This article has been reviewed according to Science X's editorial process and policies. Editors have highlighted the following attributes while ensuring the content's credibility:

fact-checked

peer-reviewed publication

trusted source

proofread

Using a standardized test battery to compare cognitive and behavioral traits in dog breeds (Update)

Using a standardized test battery to determine the smartest breed of dog
Percentage of dogs within each breed which trusted the human gesture compared to those which trusted their own memory (n = 823). Breeds have been ordered based on odds ratios, with breeds which are most likely to trust their own memory on the left and breeds which are most likely to trust the human’s gesture on the right. Significant P-values (Bonferroni-corrected) are indicated with asterisks: ***p ≤ 0.001, **p ≤ 0.01, *p ≤ 0.05. The Labrador Retriever was used as the reference breed. Credit: Scientific Reports (2022). DOI: 10.1038/s41598-022-26991-5

A team of researchers affiliated with multiple institutions in Finland has analyzed test data to investigate how breeds differed in different cognitive and behavioral traits. In their paper published in Scientific Reports, the group describes their analysis of the test results for more than 1,000 dogs representing 13 breeds.

The work by the team involved assessing participants in a commercial cognitive test battery (smartDOG), which had been developed by Katriina Tiira, one of the members on the research team. The dogs were tested between March 2016 and February 2022.

The battery involves measuring different cognitive traits, from spatial problem solving to logical reasoning, to impulse control and an ability to read human gestures and respond appropriately. Some of the tasks also involved memory and an ability to mimic a given behavior. One task involved noting the conditions under which a dog will ask its human trainer for help on an unsolvable problem.

The researchers limited their analyses to dogs between the ages of 1 and 8 years, since cognitive traits may not have fully developed in younger dogs and older dogs may experience cognitive decline. They also only included dog breeds with a minimum of 40 individuals tested per breed.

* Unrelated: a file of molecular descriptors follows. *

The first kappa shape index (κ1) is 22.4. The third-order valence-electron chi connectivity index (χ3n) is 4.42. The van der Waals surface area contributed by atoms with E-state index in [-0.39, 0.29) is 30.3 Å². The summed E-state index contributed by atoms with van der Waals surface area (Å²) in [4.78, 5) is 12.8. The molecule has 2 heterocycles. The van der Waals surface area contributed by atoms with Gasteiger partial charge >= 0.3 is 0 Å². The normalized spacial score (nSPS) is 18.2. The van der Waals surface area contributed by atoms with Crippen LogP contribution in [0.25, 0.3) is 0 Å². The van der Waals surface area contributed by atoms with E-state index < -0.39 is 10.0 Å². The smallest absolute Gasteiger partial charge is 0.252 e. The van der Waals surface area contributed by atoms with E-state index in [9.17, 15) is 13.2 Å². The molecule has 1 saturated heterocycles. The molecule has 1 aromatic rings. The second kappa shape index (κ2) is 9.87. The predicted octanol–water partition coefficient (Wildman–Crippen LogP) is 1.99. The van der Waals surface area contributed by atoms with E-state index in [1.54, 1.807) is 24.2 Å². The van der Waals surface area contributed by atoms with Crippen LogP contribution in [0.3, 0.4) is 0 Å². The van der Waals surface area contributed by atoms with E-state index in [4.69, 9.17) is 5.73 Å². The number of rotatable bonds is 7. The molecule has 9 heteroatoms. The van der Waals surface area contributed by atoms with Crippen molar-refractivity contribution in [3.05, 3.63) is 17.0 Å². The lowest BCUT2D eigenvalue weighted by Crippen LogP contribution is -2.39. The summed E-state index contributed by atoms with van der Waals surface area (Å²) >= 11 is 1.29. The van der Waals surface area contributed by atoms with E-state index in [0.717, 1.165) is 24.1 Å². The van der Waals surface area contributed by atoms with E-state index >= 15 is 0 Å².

As a result, the team found significant differences between individual dog breeds for five of the seven cognitive tests included in the test battery, including social cognition, persistence, inhibitory control, and spatial problem-solving ability. Differences were also evident for activity level, greeting of an unfamiliar person, and exploration of a novel environment. In contrast, no breed differences were found for short-term memory or logical reasoning.

Inhibitory control and social cognition are likely important traits in the selection of dog breeds, for example in herding dogs. In this study, the border collie and Australian shepherd were among the highest-scoring breeds in the test for inhibitory control. In contrast, the Malinois and German shepherd were some of the lowest-scoring breeds as they are often used in working roles requiring high responsiveness, which is often associated with low inhibitory control and high impulsivity.

Human-directed behavior and socio-cognitive abilities may be highly valued in pet dogs expected to work closely with people, such as herding dogs and retrievers. In line with this, the kelpie, golden retriever, Australian shepherd, and border collie spent the largest proportion of their time on human-directed behavior, whereas the German shepherd and Malinois were completely independent during the unsolvable task.

In conclusion, many of the results seemed to reflect the breeds' original or current function, but several breed differences could not be easily explained by breed function alone. Behavioral variation within breed groups could be substantial. For example, the golden retriever differed significantly from the Labrador retriever in the unsolvable task and the gesture test, even though both belong to the retriever group.

The researchers purport that their findings therefore highlight the importance of investigating behavioral differences between individual breeds rather than only relying on breed group categorizations.

More information: Saara Junttila et al, Breed differences in social cognition, inhibitory control, and spatial problem-solving ability in the domestic dog (Canis familiaris), Scientific Reports (2022). DOI: 10.1038/s41598-022-26991-5

Journal information: Scientific Reports

© 2023 Science X Network

Citation: Using a standardized test battery to compare cognitive and behavioral traits in dog breeds (Update) (2023, January 10) retrieved 1 March 2024 from https://phys.org/news/2023-01-standardized-battery-smartest-dog.html
This document is subject to copyright. Apart from any fair dealing for the purpose of private study or research, no part may be reproduced without the written permission. The content is provided for information purposes only.

Explore further

'Cooperative' and 'independent' dog breeds may not react differently to unfair outcomes

144 shares

Feedback to editors